Libya's oil sector, shattered by unrest since the toppling of long-time leader Moammar Gadhafi in 2011, is back on the rise.
The easing of a blockade by putschist Gen. Khalifa Haftar's militias, which had cut output by more than 90% to around 100,000 barrels per day (bpd), has seen production recover to about 500,000 bpd. The Tripoli-based National Government of Accord (GNA) expects that to double by year-end.
But after years of repeated shutdowns, damage to infrastructure and lack of investment, a return to the country's pre-civil war capacity of 1.6 million bpd appears some way off.
Currently, National Oil Corp (NOC) subsidiary Arabian Gulf Oil Company (AGOCO) is producing around 190,000-200,000 bpd.
The company has not yet restarted the al-Bayda or Nafoora oilfields because pumping is carried out through Es Sider port, which remains under force majeure.
El Sharara oil field, Libya's biggest oil field resumed operations on Oct. 11 at an initial production rate of around 40,000 bpd. By Oct. 19, the field was already producing at around half its 300,000 bpd capacity.
Crude oil from the field feeds the 120,000 bpd Zawiya oil refinery, with the rest exported from the Zawiya oil terminal. Three 600,000 barrel cargoes are slated for export in October.
NOC lifted force majeure on loadings on Sept. 19 and Unipec loaded the first cargo from the Marsa el Hariga terminal shortly after.
The force majeure at the Zueitina terminal was lifted on Sept. 22 and shipping sources expect loadings to average around 80,000 bpd in October.
The 70,000 bpd Abu Attifel oil field is expected to restart operations on Oct. 24.
The next big rise in Libyan oil production will come from the resumption of exports from the eastern terminals of Ras Lanuf and Es Sider as well as the el Feel oilfield in the southwest.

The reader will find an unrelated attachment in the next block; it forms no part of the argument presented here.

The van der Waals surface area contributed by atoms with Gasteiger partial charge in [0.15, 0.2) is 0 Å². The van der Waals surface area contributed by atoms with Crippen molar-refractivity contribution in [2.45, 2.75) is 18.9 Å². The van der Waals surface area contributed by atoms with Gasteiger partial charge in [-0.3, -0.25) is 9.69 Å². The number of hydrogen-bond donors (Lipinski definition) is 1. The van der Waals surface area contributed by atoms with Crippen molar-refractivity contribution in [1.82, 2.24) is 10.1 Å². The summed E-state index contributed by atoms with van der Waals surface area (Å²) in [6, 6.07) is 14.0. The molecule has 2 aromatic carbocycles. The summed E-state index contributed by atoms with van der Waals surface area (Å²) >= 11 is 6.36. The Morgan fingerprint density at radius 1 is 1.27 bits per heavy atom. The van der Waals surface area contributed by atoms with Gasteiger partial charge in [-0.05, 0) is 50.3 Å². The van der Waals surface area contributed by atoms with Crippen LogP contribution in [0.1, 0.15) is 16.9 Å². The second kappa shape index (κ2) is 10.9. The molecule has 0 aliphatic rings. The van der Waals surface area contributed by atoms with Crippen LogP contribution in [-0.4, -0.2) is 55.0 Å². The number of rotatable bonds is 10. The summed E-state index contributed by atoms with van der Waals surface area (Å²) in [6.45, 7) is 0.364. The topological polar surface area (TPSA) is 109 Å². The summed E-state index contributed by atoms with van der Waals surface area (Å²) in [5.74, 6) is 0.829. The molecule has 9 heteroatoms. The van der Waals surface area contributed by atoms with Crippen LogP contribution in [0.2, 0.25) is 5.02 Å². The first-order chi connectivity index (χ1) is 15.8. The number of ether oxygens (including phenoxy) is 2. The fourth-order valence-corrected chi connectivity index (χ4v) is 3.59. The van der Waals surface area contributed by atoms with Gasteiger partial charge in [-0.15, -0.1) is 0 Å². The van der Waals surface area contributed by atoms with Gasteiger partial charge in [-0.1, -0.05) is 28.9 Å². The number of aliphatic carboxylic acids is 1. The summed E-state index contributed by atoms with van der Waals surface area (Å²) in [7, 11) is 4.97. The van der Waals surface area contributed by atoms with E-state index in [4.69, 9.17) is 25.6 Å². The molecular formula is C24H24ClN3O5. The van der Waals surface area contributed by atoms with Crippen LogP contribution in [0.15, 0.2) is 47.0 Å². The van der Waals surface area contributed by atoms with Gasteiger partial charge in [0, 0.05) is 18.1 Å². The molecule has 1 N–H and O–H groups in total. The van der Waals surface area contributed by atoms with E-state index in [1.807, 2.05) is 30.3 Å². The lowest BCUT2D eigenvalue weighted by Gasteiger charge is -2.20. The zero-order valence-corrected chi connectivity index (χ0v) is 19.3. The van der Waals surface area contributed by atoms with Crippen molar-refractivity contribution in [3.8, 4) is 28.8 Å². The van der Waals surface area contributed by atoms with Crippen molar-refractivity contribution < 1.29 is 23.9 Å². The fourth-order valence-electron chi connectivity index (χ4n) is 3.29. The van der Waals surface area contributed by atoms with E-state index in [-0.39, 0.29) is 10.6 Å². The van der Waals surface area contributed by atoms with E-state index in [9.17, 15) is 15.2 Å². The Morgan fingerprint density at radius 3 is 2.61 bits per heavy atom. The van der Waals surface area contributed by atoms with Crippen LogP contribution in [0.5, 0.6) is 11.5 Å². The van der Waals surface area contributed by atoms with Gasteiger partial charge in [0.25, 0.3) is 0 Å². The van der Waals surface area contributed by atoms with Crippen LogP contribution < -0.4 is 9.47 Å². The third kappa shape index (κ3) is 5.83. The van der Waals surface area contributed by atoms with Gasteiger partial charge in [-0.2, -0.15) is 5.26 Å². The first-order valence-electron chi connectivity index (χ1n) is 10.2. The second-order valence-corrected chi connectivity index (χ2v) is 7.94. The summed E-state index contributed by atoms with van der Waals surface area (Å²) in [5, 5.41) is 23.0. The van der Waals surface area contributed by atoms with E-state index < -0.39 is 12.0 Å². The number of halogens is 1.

The resumption of activities at those sites could propel Libyan production above 1 million bpd.
In September- December 2019, the Es Sider terminal exported an average of nearly 300,000 bpd of crude oil, according to data from oil analytics firm, Vortexa.
During the same period, Ras Lanuf terminal exported an average of nearly 110,000 bpd of crude oil, according to Vortexa. Exports in December 2019 hit nearly 190,000 bpd, the data show.
Meanwhile, the 70,000 bpd el Feel oil field remains offline. It depends on its power supply from Sharara, so a restart could be imminent.
El Feel and Wafa field condensate make up the Mellitah blend which is exported from Mellitah terminal, operated by NOC and Italy's ENI.
Libya has been torn by a civil war since the ousting of Moammar Gadhafi in 2011. The country's new government was founded in 2015 under a U.N.-led agreement, but efforts for a long-term political settlement failed due to a military offensive by Haftar's forces.
The U.N. recognizes the Libyan government headed by Fayez Sarraj in Tripoli as the country's legitimate authority.